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My Greatest Docs Ever

Skrevet den 02-08-2014 10:12:56 af Tue Steen Müller

My Greatest Docs Ever

So this is my choice for the Sight & Sound “The Greatest Docs Ever”. I have chosen films that I have used in my work as a teacher and consultant, films that I have come back to because they have meant something to me. I have been influenced by meetings with the directors - Herz Frank, Lozinski, Kossakovsky, Apted, Glawogger, Matelis - and by reading about and listening to clever words by Leacock and Pelichian, not to forget Lanzmann. What the films all have in common, I think, are a belief in the values of Life how hard and unfair it may be to you. A humanistic fundament, can you say so? 6 of the films are from the Eastern part of Europe where I have been working quite a lot and from where most of the original, artistic documentaries come.

Those which are multi-layered, philosophical, essayistic in a Chris Marker-way, sketchy and close to the term "camera comme stylo". To be stressed: This is a personal choice, if I had gone through film history decade after decade it would have been different.

1.Ten Minutes Older

Herz Frank (photo)

1978

It's all there. The story of our lives. To be read in the face of a boy. An intellectual, concepedy documentary with Juris Podnieks as cameraman, "the story of good and evil" as the subtitle goes. I have shown it wherever I go to introduce that documentaries must be reflective and philosophical.

2. Shoah

Claude Lanzmann

1985

No words necessary, an obvious choice and Lanzmann's follow-up "The Last of the Unjust" is an appendix that shows that the director/journalist is still able to add quality to documentary film history.

3. Anything Can Happen

Marcel Lozinski

1995

Playful and clever interpretation of what Life and Death, Joy and Sorrow is - the director's charming son runs around in a park, where he meets old people

and ask them all kind of questions in a direct way that we grown-ups would never dare. The result is touching and great fun at the same time.

4. The Belovs

Viktor Kossakovsky

1994

I could have taken the director's last masterpiece, Vivan las Antipodas, as well but this film from the countryside of Russia  brilliantly depicts the Russian soul as we have experienced it in works of Dostoyevsky and Thechov.

5. Man With a Movie Camera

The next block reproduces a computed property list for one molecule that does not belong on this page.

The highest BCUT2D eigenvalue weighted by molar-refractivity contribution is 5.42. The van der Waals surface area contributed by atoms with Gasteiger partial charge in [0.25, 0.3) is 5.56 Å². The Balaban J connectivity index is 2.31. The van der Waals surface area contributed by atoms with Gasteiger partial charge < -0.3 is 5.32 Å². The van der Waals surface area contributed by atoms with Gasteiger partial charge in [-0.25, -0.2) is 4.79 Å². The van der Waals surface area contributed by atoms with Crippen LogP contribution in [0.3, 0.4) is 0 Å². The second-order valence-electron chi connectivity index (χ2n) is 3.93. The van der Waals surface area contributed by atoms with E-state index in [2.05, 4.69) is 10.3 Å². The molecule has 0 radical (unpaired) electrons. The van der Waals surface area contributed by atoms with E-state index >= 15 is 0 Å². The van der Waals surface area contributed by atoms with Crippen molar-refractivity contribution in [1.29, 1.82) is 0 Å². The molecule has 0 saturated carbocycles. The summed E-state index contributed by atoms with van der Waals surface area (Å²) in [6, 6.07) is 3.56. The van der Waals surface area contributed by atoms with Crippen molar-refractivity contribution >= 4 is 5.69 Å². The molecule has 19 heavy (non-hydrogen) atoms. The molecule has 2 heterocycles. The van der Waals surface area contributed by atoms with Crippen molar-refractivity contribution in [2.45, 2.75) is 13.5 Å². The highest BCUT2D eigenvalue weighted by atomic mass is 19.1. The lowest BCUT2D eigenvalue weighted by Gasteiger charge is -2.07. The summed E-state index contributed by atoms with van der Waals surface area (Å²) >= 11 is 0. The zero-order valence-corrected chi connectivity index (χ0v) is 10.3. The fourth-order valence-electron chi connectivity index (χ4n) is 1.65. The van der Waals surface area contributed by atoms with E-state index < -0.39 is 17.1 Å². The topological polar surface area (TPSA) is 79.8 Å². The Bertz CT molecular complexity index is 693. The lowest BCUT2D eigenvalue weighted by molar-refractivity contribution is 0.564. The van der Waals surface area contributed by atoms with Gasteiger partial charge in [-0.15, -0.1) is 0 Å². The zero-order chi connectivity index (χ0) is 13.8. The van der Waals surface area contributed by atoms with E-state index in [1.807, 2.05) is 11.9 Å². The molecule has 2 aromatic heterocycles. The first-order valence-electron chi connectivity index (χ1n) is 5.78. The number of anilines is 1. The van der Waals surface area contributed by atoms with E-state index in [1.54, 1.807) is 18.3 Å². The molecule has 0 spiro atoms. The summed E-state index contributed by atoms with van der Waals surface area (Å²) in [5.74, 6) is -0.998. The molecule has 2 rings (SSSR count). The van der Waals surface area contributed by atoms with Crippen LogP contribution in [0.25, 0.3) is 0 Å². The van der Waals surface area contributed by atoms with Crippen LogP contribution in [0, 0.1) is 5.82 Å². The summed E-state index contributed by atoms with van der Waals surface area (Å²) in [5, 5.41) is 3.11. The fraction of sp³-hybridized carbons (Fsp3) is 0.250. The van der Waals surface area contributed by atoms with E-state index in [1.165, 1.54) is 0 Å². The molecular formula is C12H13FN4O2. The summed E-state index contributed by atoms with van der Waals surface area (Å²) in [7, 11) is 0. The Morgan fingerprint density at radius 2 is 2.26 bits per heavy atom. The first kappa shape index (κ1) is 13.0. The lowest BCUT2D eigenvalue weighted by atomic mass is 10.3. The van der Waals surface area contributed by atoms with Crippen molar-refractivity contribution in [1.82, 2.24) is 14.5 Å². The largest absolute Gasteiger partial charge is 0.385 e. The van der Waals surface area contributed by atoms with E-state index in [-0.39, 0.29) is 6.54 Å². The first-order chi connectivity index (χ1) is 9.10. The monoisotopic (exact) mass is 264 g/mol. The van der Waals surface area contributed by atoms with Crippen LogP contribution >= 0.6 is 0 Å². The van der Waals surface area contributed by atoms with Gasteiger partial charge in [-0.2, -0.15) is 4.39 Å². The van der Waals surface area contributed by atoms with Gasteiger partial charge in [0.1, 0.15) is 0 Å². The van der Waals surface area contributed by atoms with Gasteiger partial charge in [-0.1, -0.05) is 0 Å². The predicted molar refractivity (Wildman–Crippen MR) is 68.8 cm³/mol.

Dziga Vertov

1929

When you get bored of formatted documentaries, this is the one to make you trust the power of the documentary language, the joy of Life, the enthusiasm of what the new medium is able to achieve, innovative and playful, pure pleasure, to watch without music, please!

6. 7UP

Michael Apted

1964 -

It's like watching yourself... wonderful hymn to human lives... you follow the characters with so much interest and empathy, you cry and laugh with them, it's a magnificent series, and it also - in its style - is a look at how film and television language has changed through 50 years.

7. Megacities

Michael Glawogger

1998

Few directors have as Glawogger been travelling the world to tell stories about how people live and think and work. This is one of the works from his trilogy (the others are "Workingman's Death" and "Whore's Glory"), with a superb cinematography of Wolfgang Thaler, "la condition humaine" is the theme so far away from reportage as one can be.

8. Before Flying Back to the Earth

Arunas Matelis

2005

He comes from the Lithuanian school of poetic documentary, he made several beautiful b/w enigmatic short documentaries but when his daughter got leukemia and was at hospital for months, the director decided to make a film about children in a similar situation and he came up with his magnificent visual poetic homage to how children fight against their serious illness with all they got of courage and humour!

9. Seasons

Artavadz Pelichian

1975

I have never understood Pelichian's montage theory but this his masterpiece will always attract an audience to see the power of the single image, at the same time as the film is anthropological, have totally abstract, non-figurative sequences, no words, Vivaldi "only". You are speechless when you have been with peasants and sheep up and down the hills. If you look carefully there are small human stories, happiness and grief.

10. Jazz Dance

Richard Leacock

1954

I had to have Leacock on board... his filmography is extraordinary, his work with Flaherty is unique, his work with the other direct cinema people (Pennebaker, Maysles, Drew) likewise, but I have chosen this one that he himself has talked so well about, where he went bananas in a night club, filmed from the table, a jamming with the camera, a true FREE film.

Tilføjet i kategorierne: Film History, Articles/Reviews ENGLISH

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